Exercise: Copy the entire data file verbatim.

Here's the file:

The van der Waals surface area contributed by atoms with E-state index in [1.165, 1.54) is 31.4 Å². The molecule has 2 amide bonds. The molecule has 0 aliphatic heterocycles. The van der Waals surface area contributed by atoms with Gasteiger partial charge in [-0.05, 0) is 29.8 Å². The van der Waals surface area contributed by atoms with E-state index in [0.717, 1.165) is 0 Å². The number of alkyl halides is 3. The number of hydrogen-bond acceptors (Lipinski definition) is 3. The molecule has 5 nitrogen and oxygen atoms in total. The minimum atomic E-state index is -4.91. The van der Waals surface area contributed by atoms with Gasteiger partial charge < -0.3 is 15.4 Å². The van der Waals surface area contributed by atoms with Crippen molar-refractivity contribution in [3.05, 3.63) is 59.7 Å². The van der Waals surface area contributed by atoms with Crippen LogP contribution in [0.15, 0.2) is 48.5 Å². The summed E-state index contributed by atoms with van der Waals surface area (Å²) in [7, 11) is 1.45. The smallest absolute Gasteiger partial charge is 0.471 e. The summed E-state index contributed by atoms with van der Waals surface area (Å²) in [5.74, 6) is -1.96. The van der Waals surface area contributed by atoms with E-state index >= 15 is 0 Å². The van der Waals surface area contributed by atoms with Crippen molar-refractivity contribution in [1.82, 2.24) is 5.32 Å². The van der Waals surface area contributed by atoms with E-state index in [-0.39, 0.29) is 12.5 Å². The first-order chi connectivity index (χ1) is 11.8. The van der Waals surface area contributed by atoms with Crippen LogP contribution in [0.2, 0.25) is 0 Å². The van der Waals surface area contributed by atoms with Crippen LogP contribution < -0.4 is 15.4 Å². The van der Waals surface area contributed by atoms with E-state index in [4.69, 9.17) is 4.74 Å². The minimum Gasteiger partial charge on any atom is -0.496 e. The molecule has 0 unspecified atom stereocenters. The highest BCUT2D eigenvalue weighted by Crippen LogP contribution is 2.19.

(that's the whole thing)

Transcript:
The van der Waals surface area contributed by atoms with E-state index in [1.165, 1.54) is 31.4 Å². The molecule has 2 amide bonds. The molecule has 0 aliphatic heterocycles. The van der Waals surface area contributed by atoms with Gasteiger partial charge in [-0.05, 0) is 29.8 Å². The van der Waals surface area contributed by atoms with E-state index in [0.717, 1.165) is 0 Å². The number of alkyl halides is 3. The number of hydrogen-bond acceptors (Lipinski definition) is 3. The molecule has 5 nitrogen and oxygen atoms in total. The minimum atomic E-state index is -4.91. The van der Waals surface area contributed by atoms with Gasteiger partial charge < -0.3 is 15.4 Å². The van der Waals surface area contributed by atoms with Crippen molar-refractivity contribution in [3.05, 3.63) is 59.7 Å². The van der Waals surface area contributed by atoms with Crippen LogP contribution in [0.15, 0.2) is 48.5 Å². The summed E-state index contributed by atoms with van der Waals surface area (Å²) in [7, 11) is 1.45. The smallest absolute Gasteiger partial charge is 0.471 e. The summed E-state index contributed by atoms with van der Waals surface area (Å²) in [5.74, 6) is -1.96. The van der Waals surface area contributed by atoms with E-state index >= 15 is 0 Å². The van der Waals surface area contributed by atoms with Crippen molar-refractivity contribution in [1.82, 2.24) is 5.32 Å². The van der Waals surface area contributed by atoms with E-state index in [-0.39, 0.29) is 12.5 Å². The first-order chi connectivity index (χ1) is 11.8. The van der Waals surface area contributed by atoms with Crippen LogP contribution in [0.2, 0.25) is 0 Å². The van der Waals surface area contributed by atoms with Crippen LogP contribution < -0.4 is 15.4 Å². The van der Waals surface area contributed by atoms with E-state index in [4.69, 9.17) is 4.74 Å². The minimum Gasteiger partial charge on any atom is -0.496 e. The molecule has 0 unspecified atom stereocenters. The highest BCUT2D eigenvalue weighted by Crippen LogP contribution is 2.19.